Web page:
That’s a bit of an exaggeration.  He was, certainly, a brilliant exegete; but like all the rest he could be blinded by his own presumptions.  Still, Schaff’s glowing review isn’t too awful wrong.

The Newest Superhero Comic: Huldrych and Anna Zwingli!

How awesome is this:

Wer war Zwingli? Und wer seine Frau? Wie war das mit der Reformation? Der neue Comic «Mit vollem Einsatz» zeigt das Leben und Wirken des Reformators erfrischend und detailgenau.

And

Die Gründergestalt der Zürcher Landeskirche wird darin nicht als «reformierter Heiliger» beschrieben, sondern als leidenschaftlicher Mensch, der mit vollem Einsatz die kirchliche und gesellschaftliche Neuordnung der Stadt Zürich anstösst, seine pazifistische Gesinnung jedoch bald aufgibt und die Reformation auch mit dem Schwert durchsetzen will. Viele Menschen sterben, auch der Reformator selbst.

The series is aimed at middle school kids-

Der Comic ist im Theologischen Verlag Zürich erschienen und Teil einer neuen Arbeitshilfe für den kirchlichen Unterricht im 5. bis 7. Schuljahr. Die Arbeitshilfe erscheint Ende Mai. Sie heisst «JuKi – wir glauben in Vielfalt» und soll Kinder und Jugendliche auf der Suche nach dem eigenen Glauben begleiten und Teenagern die Bibel und die Geschichte der Kirche näherbringen.

Nice!

Scholars, the Media, And Sage Advice

Matthew Kalman writes

The idea of setting up a formal panel is impractical and smacks of censorship. A reporter or filmmaker wouldn’t submit their story for approval any more than they would submit a story about lawyers to a Bar Association panel for its approval. A panel would take too long to convene and decide its consensus opinion. The panel members may be divided in their views. What is required is a simple list of email and phone contacts of reputable scholars with their areas of expertise who can be reached. I usually contact members of this forum and have found it very helpful. You must be able to react very quickly to breaking stories. Speed is crucial since you will usually have only an hour or two to respond before deadline. By distributing this list of scholars to the media, you give them no excuse not to seek the opinions of the experts. Your voice will then be heard but cannot impose your views, even if you are 100% correct. That’s the beauty and stupidity of modern journalism. I’d have been happy to discuss all this at the Duke conference, but I wasn’t invited.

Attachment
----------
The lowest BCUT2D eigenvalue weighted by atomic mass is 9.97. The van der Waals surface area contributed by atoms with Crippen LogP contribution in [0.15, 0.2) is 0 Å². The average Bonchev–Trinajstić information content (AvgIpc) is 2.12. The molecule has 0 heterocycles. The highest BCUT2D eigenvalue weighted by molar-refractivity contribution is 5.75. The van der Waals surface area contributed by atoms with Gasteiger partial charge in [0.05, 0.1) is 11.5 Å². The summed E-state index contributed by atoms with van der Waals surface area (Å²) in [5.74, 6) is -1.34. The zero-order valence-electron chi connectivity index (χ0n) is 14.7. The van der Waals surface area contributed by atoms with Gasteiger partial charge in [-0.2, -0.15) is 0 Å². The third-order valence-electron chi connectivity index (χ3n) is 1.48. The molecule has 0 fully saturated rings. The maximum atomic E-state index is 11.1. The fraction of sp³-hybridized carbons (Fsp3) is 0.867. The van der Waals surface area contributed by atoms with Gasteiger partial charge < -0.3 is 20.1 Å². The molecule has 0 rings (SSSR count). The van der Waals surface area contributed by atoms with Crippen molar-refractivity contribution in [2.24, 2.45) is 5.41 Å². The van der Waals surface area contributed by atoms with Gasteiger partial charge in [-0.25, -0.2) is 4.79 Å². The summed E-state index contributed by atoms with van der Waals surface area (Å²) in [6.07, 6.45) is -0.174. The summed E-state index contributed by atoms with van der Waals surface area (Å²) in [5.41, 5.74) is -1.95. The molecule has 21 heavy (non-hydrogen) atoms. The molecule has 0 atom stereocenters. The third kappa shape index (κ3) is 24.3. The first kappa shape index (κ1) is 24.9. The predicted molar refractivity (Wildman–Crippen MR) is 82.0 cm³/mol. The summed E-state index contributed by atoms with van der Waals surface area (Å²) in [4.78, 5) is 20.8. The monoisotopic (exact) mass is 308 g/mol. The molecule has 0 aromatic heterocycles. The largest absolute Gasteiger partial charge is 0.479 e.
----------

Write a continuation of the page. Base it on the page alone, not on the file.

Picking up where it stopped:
Matthew Kalman

On the Anniversary of Calvin’s Death

John Calvin, Reformer of Geneva and ancestor of ‘Presbyterianism’ (in its true and right forms and not in the twisted forms in which it finds itself manifested in some corners of the world today) died on the 27th of May in the Year of our Lord, 1564.  Over the next 24 hours I’ll be posting a snippet about Calvin every few hours.

Some people are deserving of being remembered.  And none of them come from Hollywood.  Calvin, more than nearly anyone else, was one Himalaya of theological wisdom and ‘climbing’ to the summit is a struggle and a blessing.  When you’re that high up, you can see nearly everything.

To be sure, he was no Zwingli (indeed, Zwingli was to Calvin what the distance from the earth to the sun is from the distance of the base of the Himalayas to their summit).  And he was wrong about a number of things.  Still, he’s one important theologian.  The third most important of all time (after Jesus and Zwingli, in that order).

So tune in every little while.  You’ll never know what you’ll find.